The clinical application of PET/CT was also found to be appropriate, given the significant increase in the post-test probability in the nomogram compared to the pre-test probability. However, it did not satisfy the criteria to be used as either a confirmatory test or as a test to rule out the condition as per the LR scattergram. Nonetheless, the use of a radiotracer, such as 18F-fluorodeoxyglucose (18F-FDG), allows for the identification of increased metabolic activity, which is a characteristic of infected tissues . This can be useful in detecting early or subtle signs of infection that may not be visible on other imaging modalities. Additionally, PET/CT provides functional and anatomic information in a single examination, which can be useful in the evaluation of complex cases where the distinction between infection and postoperative changes can be challenging . By combining the functional information provided by the PET scan with the anatomic information provided by the CT scan, PET/CT scan aid in the localization and characterization of the infection.
Furthermore, PET/CT can be used to monitor the response to treatment, as it can detect resolution of the metabolic activity, which is an indication of the elimination of the infection. This can help in the management of periprosthetic infections of the hip joint by monitoring the treatment effectiveness. It is vital to highlight another recent clinical investigation which provides valuable context to our findings. This study conducted at the RWTH University Medical Centre of Aachen, Germany, revealed that the pathogens most frequently cultured were S. epidermidis, S. aureus, E. faecalis, and Methicillin-resistant Staph aureus (MRSA) in patients undergoing revision surgery for PJI of THA and TKA. Interestingly, the study reported that preoperative synovial fluid aspiration was positive in 37% of cases, intraoperative microbiology was positive in 85%, and bacteraemia was present in 17% of patients. These findings underscore the persistent challenge of PJIs, necessitating efficient diagnostic methods .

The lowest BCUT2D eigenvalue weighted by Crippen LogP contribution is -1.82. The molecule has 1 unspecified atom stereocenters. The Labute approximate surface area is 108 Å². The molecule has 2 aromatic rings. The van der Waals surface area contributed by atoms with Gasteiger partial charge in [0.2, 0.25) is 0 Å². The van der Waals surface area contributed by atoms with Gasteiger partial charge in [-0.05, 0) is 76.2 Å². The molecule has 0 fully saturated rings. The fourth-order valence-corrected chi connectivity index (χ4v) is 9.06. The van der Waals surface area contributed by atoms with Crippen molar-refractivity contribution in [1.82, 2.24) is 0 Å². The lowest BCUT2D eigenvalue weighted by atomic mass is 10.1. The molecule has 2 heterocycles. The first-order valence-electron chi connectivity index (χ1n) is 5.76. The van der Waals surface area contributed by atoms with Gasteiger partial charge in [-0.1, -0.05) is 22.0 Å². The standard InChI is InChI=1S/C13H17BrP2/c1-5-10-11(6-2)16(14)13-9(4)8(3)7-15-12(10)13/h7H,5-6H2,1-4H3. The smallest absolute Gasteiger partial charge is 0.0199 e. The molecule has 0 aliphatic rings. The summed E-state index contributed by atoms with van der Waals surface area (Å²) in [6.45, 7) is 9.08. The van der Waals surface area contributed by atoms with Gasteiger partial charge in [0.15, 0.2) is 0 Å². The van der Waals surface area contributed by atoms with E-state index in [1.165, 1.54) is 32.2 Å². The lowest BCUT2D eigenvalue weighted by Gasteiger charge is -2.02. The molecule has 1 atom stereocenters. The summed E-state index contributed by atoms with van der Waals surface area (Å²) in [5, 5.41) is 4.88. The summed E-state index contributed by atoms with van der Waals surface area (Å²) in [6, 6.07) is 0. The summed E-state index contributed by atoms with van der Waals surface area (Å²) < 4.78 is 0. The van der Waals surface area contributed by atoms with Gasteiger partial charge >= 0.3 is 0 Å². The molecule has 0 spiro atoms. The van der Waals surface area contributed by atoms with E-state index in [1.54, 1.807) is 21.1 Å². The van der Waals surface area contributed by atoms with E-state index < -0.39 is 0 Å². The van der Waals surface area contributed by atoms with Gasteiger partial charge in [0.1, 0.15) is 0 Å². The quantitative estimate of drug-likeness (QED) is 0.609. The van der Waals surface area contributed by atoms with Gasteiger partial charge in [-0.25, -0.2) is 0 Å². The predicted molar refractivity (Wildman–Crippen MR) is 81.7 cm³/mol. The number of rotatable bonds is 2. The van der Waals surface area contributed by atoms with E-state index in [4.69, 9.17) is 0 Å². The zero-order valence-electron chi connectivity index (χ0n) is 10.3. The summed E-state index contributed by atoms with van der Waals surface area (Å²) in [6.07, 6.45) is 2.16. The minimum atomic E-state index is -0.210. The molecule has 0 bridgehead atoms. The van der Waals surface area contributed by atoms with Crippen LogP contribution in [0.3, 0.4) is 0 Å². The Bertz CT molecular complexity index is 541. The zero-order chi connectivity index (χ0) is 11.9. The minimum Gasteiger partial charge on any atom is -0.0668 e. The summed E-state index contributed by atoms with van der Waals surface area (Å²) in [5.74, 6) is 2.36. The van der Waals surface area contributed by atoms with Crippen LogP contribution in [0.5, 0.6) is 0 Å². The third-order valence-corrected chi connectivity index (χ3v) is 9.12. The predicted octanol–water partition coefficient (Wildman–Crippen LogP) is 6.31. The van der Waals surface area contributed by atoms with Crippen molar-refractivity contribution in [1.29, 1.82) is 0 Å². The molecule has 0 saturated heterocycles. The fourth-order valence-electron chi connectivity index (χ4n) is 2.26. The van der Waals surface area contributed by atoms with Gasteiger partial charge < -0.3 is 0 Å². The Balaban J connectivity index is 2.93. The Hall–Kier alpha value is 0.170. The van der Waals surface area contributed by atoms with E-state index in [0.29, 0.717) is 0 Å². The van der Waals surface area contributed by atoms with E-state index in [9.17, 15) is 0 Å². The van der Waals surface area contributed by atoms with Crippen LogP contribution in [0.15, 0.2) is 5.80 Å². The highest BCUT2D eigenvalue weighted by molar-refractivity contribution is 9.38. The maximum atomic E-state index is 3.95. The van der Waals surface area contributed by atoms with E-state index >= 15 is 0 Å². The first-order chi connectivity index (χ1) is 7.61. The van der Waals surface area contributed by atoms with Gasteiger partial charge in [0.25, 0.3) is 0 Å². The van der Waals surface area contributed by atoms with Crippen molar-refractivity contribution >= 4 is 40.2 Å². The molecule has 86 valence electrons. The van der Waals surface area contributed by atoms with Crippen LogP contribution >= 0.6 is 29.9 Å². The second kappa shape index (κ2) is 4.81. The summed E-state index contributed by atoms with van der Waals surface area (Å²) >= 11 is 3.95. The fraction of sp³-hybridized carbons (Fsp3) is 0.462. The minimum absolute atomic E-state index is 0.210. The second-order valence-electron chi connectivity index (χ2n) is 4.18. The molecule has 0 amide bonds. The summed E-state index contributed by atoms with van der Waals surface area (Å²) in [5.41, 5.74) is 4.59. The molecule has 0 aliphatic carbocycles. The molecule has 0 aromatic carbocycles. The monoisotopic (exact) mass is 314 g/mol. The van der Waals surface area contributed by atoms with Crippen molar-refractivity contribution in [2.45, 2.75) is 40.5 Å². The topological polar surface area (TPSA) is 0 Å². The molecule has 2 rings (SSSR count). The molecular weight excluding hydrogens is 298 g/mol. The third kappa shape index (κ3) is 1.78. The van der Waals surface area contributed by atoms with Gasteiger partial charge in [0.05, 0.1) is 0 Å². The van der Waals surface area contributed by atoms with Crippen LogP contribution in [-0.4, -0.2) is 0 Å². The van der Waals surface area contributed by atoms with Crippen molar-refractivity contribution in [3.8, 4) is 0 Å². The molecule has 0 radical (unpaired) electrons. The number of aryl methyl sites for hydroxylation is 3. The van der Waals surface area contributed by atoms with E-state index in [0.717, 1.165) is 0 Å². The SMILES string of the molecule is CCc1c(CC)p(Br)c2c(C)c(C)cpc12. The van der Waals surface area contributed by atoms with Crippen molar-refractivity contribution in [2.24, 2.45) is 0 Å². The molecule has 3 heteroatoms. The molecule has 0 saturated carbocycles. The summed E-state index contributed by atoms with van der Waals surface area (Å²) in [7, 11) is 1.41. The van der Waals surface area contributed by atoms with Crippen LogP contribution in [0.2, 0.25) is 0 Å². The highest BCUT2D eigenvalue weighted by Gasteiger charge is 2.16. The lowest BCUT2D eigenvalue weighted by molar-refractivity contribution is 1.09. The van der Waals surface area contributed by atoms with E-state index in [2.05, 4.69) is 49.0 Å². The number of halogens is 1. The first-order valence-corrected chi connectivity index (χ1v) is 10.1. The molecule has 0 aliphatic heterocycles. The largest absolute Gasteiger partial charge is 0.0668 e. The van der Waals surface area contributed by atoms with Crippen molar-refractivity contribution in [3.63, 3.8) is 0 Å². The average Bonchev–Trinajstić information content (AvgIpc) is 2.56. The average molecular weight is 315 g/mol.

In summary, PET/CT can provide crucial information in the diagnosis and management of periprosthetic infections of the hip joint, due to its high sensitivity and specificity, its ability to provide functional and anatomic information in a single examination and its ability to monitor the treatment effectiveness .
The current study evidence has several strengths compared to previous reviews. First, this review contains the maximum number of studies on this research question. Second, most studies in our review were higher quality studies, enhancing the credibility of the available evidence. Third, there was no significant publication bias, further enhancing the reliability of the evidence. Finally, additional analysis to check the clinical utility, applicability and meta-regression was performed.
Our review also has certain limitations. There was significant heterogeneity in the study analysis, which was explored by means of meta-regression. Influence of various factors that might influence the accuracy parameters could not be explored, due to limitations of the study under each of the subcategories.
Nonetheless, the current review findings are essential for the clinicians and surgeons involved in the management of patients with periprosthetic joint infection. PET/CT is a good enough diagnostic method and can be applied in patients suspected of having periprosthetic infection of the hip. To the already existing advantages in terms of time and cost reduction, the evidence of high level of accuracy can be added as another major advantage to be included in the standard protocol of these patients. Utilizing this imaging modality will help to start the treatment early leading to better patient outcomes. More prospective studies can be performed to check whether this can be used as confirmatory test, as it has not reached such levels as per the current review findings. Further large-scale research can help to find answers for such questions and provide final conclusive evidence on the inclusion of the imaging modality into the routine clinical practice guidelines for suspected periprosthetic joint infection patients.
Availability of data and materials
The datasets used and/or analysed during the current study are available from the corresponding author on reasonable request.
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Hua, H., Liu, J. Diagnostic accuracy of positron emission tomography/computerized tomography for periprosthetic joint infection of hip: systematic review and meta-analysis. J Orthop Surg Res 18, 640 (2023). https://doi.org/10.1186/s13018-023-04061-4